This is How Aftermarket Parts Are Developed for Your Toyota
When SEMA isn’t putting on the world’s biggest automotive show, they act as a liaison between OEMs and the aftermarket parts industry.
Have you ever wondered how an interesting, new car can come out and, seemingly, immediately have a healthy aftermarket parts supply? How is that possible, the car just came out, after all.
It turns out that SEMA, in fact, is one of the groups responsible for this phenomenon. And, as the editor of Scion Life, SEMA invited me into their world during a recent “measuring session,” an event where aftermarket parts suppliers literally come and measure things on a new car.
While the SEMA show takes place in Las Vegas, surrounded by glitz and glamor, SEMA’s actual headquarters, dubbed the “SEMA Garage,” is located in a nondescript business park in Orange County, California.
While the SEMA Garage facade isn’t much to talk about, as soon as the door are pulled open, it all makes sense. This modified 2019 Toyota Corolla was parked in the foyer. Behind it, there was much activity and buzz, as people shuffled around. After checking in with the SEMA team, I was given free reign to roam around and check out the action.
Unsurprisingly, the SEMA Garage has garages, two of them, in fact, attached to their building. In the left garage were several engineers measuring braking components on a 2019 Toyota Corolla XSE Hatchback.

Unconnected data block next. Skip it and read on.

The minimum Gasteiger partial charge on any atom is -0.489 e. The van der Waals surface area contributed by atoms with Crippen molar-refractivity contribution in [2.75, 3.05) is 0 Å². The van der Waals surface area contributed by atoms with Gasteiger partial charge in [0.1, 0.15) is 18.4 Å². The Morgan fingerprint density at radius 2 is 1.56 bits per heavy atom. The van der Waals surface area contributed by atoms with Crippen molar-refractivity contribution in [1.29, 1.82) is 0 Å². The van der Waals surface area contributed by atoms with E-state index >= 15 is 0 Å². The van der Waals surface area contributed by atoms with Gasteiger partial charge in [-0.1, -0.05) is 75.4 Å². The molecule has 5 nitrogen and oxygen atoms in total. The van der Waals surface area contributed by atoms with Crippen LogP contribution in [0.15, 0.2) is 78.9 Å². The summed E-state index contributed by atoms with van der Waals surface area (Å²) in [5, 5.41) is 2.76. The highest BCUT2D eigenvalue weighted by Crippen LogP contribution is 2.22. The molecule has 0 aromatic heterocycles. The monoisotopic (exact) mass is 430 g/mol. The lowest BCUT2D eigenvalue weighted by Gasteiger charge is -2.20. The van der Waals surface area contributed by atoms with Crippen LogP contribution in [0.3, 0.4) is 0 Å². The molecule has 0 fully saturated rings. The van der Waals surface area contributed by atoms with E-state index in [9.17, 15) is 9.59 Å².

This team identified themselves to me as being from Stoptech. They had already removed the stock brake parts, and were measuring the wheel hubs to see what, if any, existing braking components from their line-up could be used for baseline testing on a new big brake kit. The team took a few minutes from their day to chat with me about my experiences with the Stoptech ST60 big brake kit.
To the right of the blue hatchback was a brand new 2020 Toyota Corolla sedan. It was also partially disassembled, awaiting measurements for braking components.
ALSO SEE: 2019 Toyota Corolla Hatchback Review: A Fun Corolla
Moving over to the second garage, the scene had changed entirely. Folding tables had been laid out, and they were covered with OEM Corolla parts.
Pictured is the full exhaust system, from the manifold-back; axles; differential; swaybars; struts; shocks; springs; hubs; brakes; clutch, flywheel and control arms from a 2019 Corolla hatchback.
These are all common areas for upgrades, so they were sitting free from the car, for easy measurements. Two employees from Tein suspension were in attendance during my visit, taking detailed notes on the front springs and factory top hats, presumably to develop lowering springs.
In addition to performance parts, aesthetic and interior upgrades were also being developed during my visit to the SEMA garage. Interior panels were being removed, leatherbound or being prepared for fancy alcantara treatment. As someone who is a decent wrench when it comes to hardware, it’s impressive seeing this side of the aftermarket industry.
Eventually, there was a mass exodus, as people began to file out of the building. This lunch break seemed to be the perfect time to call it a day, so I took my leave, as well.
Many of the tuners I spoke to had been there for hours, most working nonstop, as they gathered initial measurements and developed a strategy around which parts they would be building. The next step for these companies is head back to their respective headquarters and build prototype parts off these measurements. From there, its on to road testing and fine-tuning the end user experience.